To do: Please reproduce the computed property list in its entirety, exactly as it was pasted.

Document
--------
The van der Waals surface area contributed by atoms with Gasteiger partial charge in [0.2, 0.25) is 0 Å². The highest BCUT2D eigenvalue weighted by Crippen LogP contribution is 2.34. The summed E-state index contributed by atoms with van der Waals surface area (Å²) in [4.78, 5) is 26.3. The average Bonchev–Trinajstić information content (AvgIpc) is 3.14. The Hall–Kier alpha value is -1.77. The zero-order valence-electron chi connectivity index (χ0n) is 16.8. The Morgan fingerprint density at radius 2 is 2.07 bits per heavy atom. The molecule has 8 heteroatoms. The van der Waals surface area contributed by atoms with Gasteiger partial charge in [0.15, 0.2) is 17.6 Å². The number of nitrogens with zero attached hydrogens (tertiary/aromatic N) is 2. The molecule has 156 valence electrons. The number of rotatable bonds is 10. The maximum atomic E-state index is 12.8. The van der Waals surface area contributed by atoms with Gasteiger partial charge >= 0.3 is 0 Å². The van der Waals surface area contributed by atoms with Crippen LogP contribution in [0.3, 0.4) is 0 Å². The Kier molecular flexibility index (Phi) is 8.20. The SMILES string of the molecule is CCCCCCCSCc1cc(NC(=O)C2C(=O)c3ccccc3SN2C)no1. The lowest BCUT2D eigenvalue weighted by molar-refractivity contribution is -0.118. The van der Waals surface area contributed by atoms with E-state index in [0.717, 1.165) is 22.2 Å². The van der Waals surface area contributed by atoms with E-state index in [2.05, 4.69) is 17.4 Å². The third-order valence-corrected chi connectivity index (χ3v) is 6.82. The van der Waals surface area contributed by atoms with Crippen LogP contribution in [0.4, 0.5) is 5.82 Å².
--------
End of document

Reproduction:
The van der Waals surface area contributed by atoms with Gasteiger partial charge in [0.2, 0.25) is 0 Å². The highest BCUT2D eigenvalue weighted by Crippen LogP contribution is 2.34. The summed E-state index contributed by atoms with van der Waals surface area (Å²) in [4.78, 5) is 26.3. The average Bonchev–Trinajstić information content (AvgIpc) is 3.14. The Hall–Kier alpha value is -1.77. The zero-order valence-electron chi connectivity index (χ0n) is 16.8. The Morgan fingerprint density at radius 2 is 2.07 bits per heavy atom. The molecule has 8 heteroatoms. The van der Waals surface area contributed by atoms with Gasteiger partial charge in [0.15, 0.2) is 17.6 Å². The number of nitrogens with zero attached hydrogens (tertiary/aromatic N) is 2. The molecule has 156 valence electrons. The number of rotatable bonds is 10. The maximum atomic E-state index is 12.8. The van der Waals surface area contributed by atoms with Gasteiger partial charge >= 0.3 is 0 Å². The van der Waals surface area contributed by atoms with Crippen LogP contribution in [0.3, 0.4) is 0 Å². The Kier molecular flexibility index (Phi) is 8.20. The SMILES string of the molecule is CCCCCCCSCc1cc(NC(=O)C2C(=O)c3ccccc3SN2C)no1. The lowest BCUT2D eigenvalue weighted by molar-refractivity contribution is -0.118. The van der Waals surface area contributed by atoms with E-state index in [0.717, 1.165) is 22.2 Å². The van der Waals surface area contributed by atoms with E-state index in [2.05, 4.69) is 17.4 Å². The third-order valence-corrected chi connectivity index (χ3v) is 6.82. The van der Waals surface area contributed by atoms with Crippen LogP contribution in [0.4, 0.5) is 5.82 Å².